Where Thoroughbreds Take to the Sea
Jamaica, a former British colony, is one of the horsiest places in the Caribbean. Anglo-inflected equestrian tradition meets sunny beaches on this large and vibrant isle, and in one corner of Montego Bay the combination takes a particularly surprising form: thoroughbreds that swim in the sea.
No, this is not some strange subspecies or time-honored island practice. Horse trainer Trina DeLisser (who is director of the equestrian center at Half Moon, a storied seaside resort) started teaching steeds to tread water some thirty years ago. Like humans, horses aren't born swimmers, but their extremely powerful legs make them good at it. Many of DeLisser's thoroughbreds—more than half of which are rescue animals—have been in training pools, which are often used for physical therapy with racehorses.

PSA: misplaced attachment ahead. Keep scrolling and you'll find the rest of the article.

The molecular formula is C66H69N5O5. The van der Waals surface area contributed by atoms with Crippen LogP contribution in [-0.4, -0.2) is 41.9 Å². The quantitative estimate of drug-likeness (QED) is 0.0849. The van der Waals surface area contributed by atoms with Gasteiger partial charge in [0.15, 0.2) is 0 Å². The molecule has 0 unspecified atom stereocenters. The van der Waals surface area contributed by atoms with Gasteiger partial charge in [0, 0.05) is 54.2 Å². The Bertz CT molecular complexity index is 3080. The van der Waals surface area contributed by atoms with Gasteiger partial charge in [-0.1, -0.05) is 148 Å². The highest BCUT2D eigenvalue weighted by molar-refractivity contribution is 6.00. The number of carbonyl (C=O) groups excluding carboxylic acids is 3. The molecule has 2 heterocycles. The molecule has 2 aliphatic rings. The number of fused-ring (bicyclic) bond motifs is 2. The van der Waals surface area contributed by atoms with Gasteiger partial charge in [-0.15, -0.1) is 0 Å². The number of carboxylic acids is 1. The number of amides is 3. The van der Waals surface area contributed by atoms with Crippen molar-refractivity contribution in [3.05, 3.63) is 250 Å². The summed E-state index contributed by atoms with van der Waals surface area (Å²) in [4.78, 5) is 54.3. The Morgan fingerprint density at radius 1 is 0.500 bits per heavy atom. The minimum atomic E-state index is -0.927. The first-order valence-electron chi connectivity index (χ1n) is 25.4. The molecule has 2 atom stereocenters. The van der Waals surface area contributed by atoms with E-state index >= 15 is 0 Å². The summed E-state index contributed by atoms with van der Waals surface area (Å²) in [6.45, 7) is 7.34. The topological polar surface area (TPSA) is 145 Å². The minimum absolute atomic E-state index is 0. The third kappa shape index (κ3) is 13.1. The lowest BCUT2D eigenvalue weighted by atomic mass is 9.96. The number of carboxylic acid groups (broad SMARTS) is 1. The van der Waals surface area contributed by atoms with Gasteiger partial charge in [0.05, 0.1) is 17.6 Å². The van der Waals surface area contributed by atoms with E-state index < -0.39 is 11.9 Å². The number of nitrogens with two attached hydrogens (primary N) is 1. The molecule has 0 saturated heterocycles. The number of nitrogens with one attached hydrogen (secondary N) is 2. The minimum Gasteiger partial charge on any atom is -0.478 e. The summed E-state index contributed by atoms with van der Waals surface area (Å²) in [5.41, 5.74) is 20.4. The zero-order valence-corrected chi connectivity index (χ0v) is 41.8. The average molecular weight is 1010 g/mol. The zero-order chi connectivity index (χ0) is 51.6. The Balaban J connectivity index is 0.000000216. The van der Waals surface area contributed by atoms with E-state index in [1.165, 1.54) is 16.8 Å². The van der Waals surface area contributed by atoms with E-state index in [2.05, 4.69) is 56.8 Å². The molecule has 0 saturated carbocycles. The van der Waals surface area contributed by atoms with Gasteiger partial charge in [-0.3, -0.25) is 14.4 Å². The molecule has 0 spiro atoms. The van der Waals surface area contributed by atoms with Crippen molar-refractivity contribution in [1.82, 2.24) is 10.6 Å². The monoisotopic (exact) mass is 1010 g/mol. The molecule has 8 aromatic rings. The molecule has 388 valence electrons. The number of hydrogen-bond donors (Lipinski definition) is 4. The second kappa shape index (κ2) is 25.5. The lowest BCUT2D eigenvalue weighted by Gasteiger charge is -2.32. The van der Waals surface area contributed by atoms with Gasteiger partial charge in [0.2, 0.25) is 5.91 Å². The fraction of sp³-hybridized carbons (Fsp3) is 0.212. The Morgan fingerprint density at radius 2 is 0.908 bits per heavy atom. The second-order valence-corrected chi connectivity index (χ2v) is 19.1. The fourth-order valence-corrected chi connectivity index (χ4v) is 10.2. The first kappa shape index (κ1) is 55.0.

But a pool is a controlled environment—the sea is something else. Naturally, it's easier to lead some of these horses to water than others. The enthusiastic swimmers help to train the wary newcomers, most of which come to realize that they can, in fact, proceed safely into the waves with their hooves hovering above the seafloor. Essentially, it's galloping. But easier on the joints.